What are the behavioural effects of technological networks? What happens if we stop thinking about technology as shiny machines and start looking at other, subtler tools? Can we design technology to have better effects upon humans? These and other questions are what this blog project, A Hundred Cyborgs, are all about. Here are the ten posts from 81 to 90, including six submitted as part of 'All Comers April' by guest writers:
81. Mathematics by Joel Goodwin
82. Defendants by Samuel Thomson
83. Meditation Apps by Victor Navarro Remesal
84. Glasses by Chris Billows
85. Drones by Jed Pressgrove
86. Notes by Matt Mower
I had been quite nervous about opening up for 'All Comers April', but in the end I was thrilled with the six pieces submitted - all thoughtful reflections upon our relationship with technology, and all radically different. I love the way they dance across the landscape of technology, ranging from the oft-unnoticed (#41 Mathematics and #44 Glasses), the impact of software (#43 Meditation apps and #46 Notes), a symbol of the double-edge of contemporary technology (#45 Drones), and reflections upon how technology might affect our legal concepts (#42 Defendants).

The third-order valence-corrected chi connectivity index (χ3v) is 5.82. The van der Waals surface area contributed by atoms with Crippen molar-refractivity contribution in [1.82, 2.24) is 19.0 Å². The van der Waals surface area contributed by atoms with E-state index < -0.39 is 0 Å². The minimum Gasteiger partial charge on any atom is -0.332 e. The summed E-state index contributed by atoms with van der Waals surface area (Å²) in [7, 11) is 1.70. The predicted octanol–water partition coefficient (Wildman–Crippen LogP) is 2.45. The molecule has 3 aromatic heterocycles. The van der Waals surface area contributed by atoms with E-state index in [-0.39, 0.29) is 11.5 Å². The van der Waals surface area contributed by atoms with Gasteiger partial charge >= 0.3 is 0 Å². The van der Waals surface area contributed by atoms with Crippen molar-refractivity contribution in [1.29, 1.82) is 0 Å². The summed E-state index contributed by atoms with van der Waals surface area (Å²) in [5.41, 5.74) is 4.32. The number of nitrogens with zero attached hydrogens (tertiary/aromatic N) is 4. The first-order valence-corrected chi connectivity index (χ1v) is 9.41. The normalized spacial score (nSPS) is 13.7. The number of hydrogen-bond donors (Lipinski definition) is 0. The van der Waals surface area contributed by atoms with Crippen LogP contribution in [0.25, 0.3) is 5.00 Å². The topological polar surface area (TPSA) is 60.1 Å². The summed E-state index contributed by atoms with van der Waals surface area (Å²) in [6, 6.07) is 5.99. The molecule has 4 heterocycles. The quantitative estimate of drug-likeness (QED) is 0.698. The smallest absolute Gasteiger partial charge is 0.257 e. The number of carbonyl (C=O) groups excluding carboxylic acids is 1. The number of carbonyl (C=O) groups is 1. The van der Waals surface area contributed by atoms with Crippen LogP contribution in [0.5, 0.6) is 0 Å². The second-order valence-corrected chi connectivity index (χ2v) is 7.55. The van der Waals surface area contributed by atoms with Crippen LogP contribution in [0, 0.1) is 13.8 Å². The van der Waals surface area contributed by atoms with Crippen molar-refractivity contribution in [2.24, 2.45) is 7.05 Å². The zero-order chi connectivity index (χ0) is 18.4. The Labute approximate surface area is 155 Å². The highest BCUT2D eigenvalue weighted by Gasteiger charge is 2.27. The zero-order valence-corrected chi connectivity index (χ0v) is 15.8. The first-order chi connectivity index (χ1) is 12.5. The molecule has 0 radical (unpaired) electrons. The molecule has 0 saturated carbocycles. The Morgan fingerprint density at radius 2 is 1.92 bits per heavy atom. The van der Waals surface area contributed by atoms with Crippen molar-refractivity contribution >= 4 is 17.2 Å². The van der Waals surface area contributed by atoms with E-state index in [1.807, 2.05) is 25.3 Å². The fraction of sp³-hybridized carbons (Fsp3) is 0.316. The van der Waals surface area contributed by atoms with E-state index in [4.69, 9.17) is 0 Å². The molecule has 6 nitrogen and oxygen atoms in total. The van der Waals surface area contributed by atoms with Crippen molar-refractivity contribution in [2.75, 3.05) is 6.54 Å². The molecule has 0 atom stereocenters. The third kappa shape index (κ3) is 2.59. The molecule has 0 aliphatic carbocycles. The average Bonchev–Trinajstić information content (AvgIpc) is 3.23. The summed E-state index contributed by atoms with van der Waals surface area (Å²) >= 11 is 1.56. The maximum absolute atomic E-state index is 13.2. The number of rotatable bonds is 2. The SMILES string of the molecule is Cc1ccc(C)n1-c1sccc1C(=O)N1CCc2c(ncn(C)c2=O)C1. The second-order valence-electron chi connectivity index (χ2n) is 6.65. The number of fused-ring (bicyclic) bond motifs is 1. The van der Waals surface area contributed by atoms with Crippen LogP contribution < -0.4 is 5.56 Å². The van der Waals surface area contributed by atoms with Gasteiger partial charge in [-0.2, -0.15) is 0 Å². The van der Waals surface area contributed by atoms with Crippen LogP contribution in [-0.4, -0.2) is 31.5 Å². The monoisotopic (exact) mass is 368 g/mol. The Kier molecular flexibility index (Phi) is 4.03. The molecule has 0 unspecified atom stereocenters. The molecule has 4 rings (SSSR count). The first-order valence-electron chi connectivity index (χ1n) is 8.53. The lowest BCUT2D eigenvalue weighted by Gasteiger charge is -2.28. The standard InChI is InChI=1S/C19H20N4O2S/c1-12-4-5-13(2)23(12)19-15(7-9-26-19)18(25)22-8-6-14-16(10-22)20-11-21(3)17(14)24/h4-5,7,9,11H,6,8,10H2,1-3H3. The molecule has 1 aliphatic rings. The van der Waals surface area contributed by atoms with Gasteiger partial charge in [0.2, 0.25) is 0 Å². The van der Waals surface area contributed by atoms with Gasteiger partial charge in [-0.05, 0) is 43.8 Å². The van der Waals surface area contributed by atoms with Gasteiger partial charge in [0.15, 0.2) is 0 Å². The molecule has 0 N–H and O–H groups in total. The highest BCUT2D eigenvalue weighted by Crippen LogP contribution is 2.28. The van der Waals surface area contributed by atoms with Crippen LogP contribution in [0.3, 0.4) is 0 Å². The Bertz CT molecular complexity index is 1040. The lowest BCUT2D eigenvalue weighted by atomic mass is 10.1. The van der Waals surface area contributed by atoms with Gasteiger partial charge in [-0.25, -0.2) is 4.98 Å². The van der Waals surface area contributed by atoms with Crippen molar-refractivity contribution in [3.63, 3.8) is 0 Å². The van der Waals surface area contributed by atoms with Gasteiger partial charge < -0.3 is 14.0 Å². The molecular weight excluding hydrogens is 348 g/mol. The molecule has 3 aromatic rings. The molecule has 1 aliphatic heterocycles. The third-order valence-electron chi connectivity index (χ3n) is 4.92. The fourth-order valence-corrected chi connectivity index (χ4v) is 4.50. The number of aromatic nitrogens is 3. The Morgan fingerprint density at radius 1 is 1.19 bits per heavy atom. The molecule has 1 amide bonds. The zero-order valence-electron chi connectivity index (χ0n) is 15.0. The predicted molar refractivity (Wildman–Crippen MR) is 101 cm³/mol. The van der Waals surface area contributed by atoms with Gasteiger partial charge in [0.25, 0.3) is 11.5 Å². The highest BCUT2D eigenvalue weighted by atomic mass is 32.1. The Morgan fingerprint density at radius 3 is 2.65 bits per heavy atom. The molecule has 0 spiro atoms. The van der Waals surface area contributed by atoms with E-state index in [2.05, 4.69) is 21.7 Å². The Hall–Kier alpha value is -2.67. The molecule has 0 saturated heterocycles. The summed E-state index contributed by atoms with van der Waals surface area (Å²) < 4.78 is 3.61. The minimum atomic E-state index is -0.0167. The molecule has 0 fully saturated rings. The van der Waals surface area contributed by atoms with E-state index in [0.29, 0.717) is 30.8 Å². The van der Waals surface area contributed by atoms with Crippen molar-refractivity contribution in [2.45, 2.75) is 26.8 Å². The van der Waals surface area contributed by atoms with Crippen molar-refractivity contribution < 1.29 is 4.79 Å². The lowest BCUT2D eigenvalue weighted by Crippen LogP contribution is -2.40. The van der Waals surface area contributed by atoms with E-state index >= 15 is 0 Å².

To round out the block, I posted four pieces reflecting upon the lockdown in radically different ways. Alas, #47 Vaccines did not provoke the discussion I had hoped for, but #48 Schools went down well in the UK and #49 Supermarkets struck a chord with readers in the US. I no longer expect people to engage with the tremendous threat to human life that automobiles represent, so #50 Roads lack of response was something I anticipated. Nonetheless, if the claim to care for human life that has so frequently been invoked in the context of COVID-19 were entirely honest, we would act on the designs of our cars and save far more lives every year than any of this year's lockdowns saved once. We do not. So we are either in a state of complete denial about transportation (highly likely) or our fear of disease unbalances our ability to accurately assess risks (also likely).
I am always interested in discussion, so feel free to raise comments either here (ideal for longer debates) or on Twitter (perfect for quick questions). And if you’ve enjoyed any of these pieces, please buy a copy of The Virtuous Cyborg and support my research into cybervirtue!
The final ten cyborgs resume next week.